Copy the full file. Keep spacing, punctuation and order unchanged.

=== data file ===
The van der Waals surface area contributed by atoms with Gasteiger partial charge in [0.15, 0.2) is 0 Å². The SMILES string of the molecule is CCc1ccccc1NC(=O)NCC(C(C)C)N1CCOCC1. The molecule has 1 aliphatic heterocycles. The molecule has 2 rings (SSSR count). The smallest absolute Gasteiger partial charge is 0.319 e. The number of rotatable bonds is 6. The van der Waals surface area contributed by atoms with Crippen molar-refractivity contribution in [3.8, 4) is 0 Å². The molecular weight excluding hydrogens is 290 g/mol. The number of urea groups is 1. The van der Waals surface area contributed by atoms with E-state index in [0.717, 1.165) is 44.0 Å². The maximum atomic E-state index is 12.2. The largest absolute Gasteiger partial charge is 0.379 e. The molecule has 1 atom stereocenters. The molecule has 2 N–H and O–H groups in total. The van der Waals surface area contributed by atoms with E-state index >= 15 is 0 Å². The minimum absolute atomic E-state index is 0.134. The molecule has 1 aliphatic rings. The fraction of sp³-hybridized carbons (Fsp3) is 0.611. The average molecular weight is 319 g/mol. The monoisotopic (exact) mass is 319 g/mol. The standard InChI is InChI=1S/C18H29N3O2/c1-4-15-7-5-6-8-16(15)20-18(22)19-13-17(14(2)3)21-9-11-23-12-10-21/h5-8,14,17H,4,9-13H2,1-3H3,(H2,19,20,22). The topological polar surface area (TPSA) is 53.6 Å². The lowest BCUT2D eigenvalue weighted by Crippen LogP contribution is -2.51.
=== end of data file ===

The van der Waals surface area contributed by atoms with Gasteiger partial charge in [0.15, 0.2) is 0 Å². The SMILES string of the molecule is CCc1ccccc1NC(=O)NCC(C(C)C)N1CCOCC1. The molecule has 1 aliphatic heterocycles. The molecule has 2 rings (SSSR count). The smallest absolute Gasteiger partial charge is 0.319 e. The number of rotatable bonds is 6. The van der Waals surface area contributed by atoms with Crippen molar-refractivity contribution in [3.8, 4) is 0 Å². The molecular weight excluding hydrogens is 290 g/mol. The number of urea groups is 1. The van der Waals surface area contributed by atoms with E-state index in [0.717, 1.165) is 44.0 Å². The maximum atomic E-state index is 12.2. The largest absolute Gasteiger partial charge is 0.379 e. The molecule has 1 atom stereocenters. The molecule has 2 N–H and O–H groups in total. The van der Waals surface area contributed by atoms with E-state index >= 15 is 0 Å². The minimum absolute atomic E-state index is 0.134. The molecule has 1 aliphatic rings. The fraction of sp³-hybridized carbons (Fsp3) is 0.611. The average molecular weight is 319 g/mol. The monoisotopic (exact) mass is 319 g/mol. The standard InChI is InChI=1S/C18H29N3O2/c1-4-15-7-5-6-8-16(15)20-18(22)19-13-17(14(2)3)21-9-11-23-12-10-21/h5-8,14,17H,4,9-13H2,1-3H3,(H2,19,20,22). The topological polar surface area (TPSA) is 53.6 Å². The lowest BCUT2D eigenvalue weighted by Crippen LogP contribution is -2.51.